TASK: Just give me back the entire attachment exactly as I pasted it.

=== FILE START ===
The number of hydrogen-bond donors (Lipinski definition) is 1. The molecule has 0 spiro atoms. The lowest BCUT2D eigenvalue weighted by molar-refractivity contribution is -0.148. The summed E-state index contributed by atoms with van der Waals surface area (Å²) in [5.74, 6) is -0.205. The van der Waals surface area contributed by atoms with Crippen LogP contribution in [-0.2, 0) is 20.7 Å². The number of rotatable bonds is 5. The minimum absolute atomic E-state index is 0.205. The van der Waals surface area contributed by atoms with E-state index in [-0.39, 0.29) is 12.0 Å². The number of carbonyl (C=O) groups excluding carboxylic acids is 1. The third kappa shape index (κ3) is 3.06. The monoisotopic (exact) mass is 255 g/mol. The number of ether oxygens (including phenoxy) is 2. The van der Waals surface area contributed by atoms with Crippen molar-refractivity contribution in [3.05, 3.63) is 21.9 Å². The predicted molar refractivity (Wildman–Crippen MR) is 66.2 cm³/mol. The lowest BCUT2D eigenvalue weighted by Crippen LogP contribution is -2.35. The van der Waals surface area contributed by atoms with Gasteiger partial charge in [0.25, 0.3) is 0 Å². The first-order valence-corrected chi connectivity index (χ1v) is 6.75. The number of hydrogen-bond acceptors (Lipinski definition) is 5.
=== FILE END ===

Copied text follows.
The number of hydrogen-bond donors (Lipinski definition) is 1. The molecule has 0 spiro atoms. The lowest BCUT2D eigenvalue weighted by molar-refractivity contribution is -0.148. The summed E-state index contributed by atoms with van der Waals surface area (Å²) in [5.74, 6) is -0.205. The van der Waals surface area contributed by atoms with Crippen LogP contribution in [-0.2, 0) is 20.7 Å². The number of rotatable bonds is 5. The minimum absolute atomic E-state index is 0.205. The van der Waals surface area contributed by atoms with E-state index in [-0.39, 0.29) is 12.0 Å². The number of carbonyl (C=O) groups excluding carboxylic acids is 1. The third kappa shape index (κ3) is 3.06. The monoisotopic (exact) mass is 255 g/mol. The number of ether oxygens (including phenoxy) is 2. The van der Waals surface area contributed by atoms with Crippen molar-refractivity contribution in [3.05, 3.63) is 21.9 Å². The predicted molar refractivity (Wildman–Crippen MR) is 66.2 cm³/mol. The lowest BCUT2D eigenvalue weighted by Crippen LogP contribution is -2.35. The van der Waals surface area contributed by atoms with Gasteiger partial charge in [0.25, 0.3) is 0 Å². The first-order valence-corrected chi connectivity index (χ1v) is 6.75. The number of hydrogen-bond acceptors (Lipinski definition) is 5.